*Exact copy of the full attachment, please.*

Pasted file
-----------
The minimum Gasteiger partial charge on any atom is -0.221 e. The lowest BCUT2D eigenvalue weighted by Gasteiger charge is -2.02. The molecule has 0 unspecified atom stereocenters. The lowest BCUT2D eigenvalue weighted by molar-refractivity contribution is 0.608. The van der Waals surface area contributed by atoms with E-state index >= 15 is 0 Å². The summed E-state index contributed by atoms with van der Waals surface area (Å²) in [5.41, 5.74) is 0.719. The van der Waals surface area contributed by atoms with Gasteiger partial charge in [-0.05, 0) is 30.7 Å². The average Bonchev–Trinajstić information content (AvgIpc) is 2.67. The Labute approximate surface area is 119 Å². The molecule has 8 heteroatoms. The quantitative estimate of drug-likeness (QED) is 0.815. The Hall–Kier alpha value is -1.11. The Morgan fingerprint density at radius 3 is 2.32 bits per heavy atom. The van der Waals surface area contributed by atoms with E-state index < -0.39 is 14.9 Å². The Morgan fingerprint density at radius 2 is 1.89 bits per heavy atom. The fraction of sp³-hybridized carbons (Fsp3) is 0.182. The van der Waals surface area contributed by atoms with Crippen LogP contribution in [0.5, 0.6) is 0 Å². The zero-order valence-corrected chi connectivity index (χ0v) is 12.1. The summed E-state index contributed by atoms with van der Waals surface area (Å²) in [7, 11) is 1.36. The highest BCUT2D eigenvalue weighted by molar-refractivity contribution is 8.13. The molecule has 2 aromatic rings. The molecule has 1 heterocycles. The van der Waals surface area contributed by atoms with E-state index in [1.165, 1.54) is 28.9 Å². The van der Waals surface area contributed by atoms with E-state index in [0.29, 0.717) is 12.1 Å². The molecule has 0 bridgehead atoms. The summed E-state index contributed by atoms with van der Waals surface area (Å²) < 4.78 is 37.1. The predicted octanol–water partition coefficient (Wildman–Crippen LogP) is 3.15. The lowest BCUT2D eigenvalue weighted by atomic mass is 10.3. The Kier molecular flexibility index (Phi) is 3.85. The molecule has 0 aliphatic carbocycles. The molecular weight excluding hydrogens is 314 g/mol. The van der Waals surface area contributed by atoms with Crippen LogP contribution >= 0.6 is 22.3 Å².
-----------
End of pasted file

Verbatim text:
The minimum Gasteiger partial charge on any atom is -0.221 e. The lowest BCUT2D eigenvalue weighted by Gasteiger charge is -2.02. The molecule has 0 unspecified atom stereocenters. The lowest BCUT2D eigenvalue weighted by molar-refractivity contribution is 0.608. The van der Waals surface area contributed by atoms with E-state index >= 15 is 0 Å². The summed E-state index contributed by atoms with van der Waals surface area (Å²) in [5.41, 5.74) is 0.719. The van der Waals surface area contributed by atoms with Gasteiger partial charge in [-0.05, 0) is 30.7 Å². The average Bonchev–Trinajstić information content (AvgIpc) is 2.67. The Labute approximate surface area is 119 Å². The molecule has 8 heteroatoms. The quantitative estimate of drug-likeness (QED) is 0.815. The Hall–Kier alpha value is -1.11. The Morgan fingerprint density at radius 3 is 2.32 bits per heavy atom. The van der Waals surface area contributed by atoms with E-state index < -0.39 is 14.9 Å². The Morgan fingerprint density at radius 2 is 1.89 bits per heavy atom. The fraction of sp³-hybridized carbons (Fsp3) is 0.182. The van der Waals surface area contributed by atoms with Crippen LogP contribution in [0.5, 0.6) is 0 Å². The zero-order valence-corrected chi connectivity index (χ0v) is 12.1. The summed E-state index contributed by atoms with van der Waals surface area (Å²) in [7, 11) is 1.36. The highest BCUT2D eigenvalue weighted by molar-refractivity contribution is 8.13. The molecule has 2 aromatic rings. The molecule has 1 heterocycles. The van der Waals surface area contributed by atoms with E-state index in [1.165, 1.54) is 28.9 Å². The van der Waals surface area contributed by atoms with E-state index in [0.29, 0.717) is 12.1 Å². The molecule has 0 bridgehead atoms. The summed E-state index contributed by atoms with van der Waals surface area (Å²) < 4.78 is 37.1. The predicted octanol–water partition coefficient (Wildman–Crippen LogP) is 3.15. The lowest BCUT2D eigenvalue weighted by atomic mass is 10.3. The Kier molecular flexibility index (Phi) is 3.85. The molecule has 0 aliphatic carbocycles. The molecular weight excluding hydrogens is 314 g/mol. The van der Waals surface area contributed by atoms with Crippen LogP contribution >= 0.6 is 22.3 Å².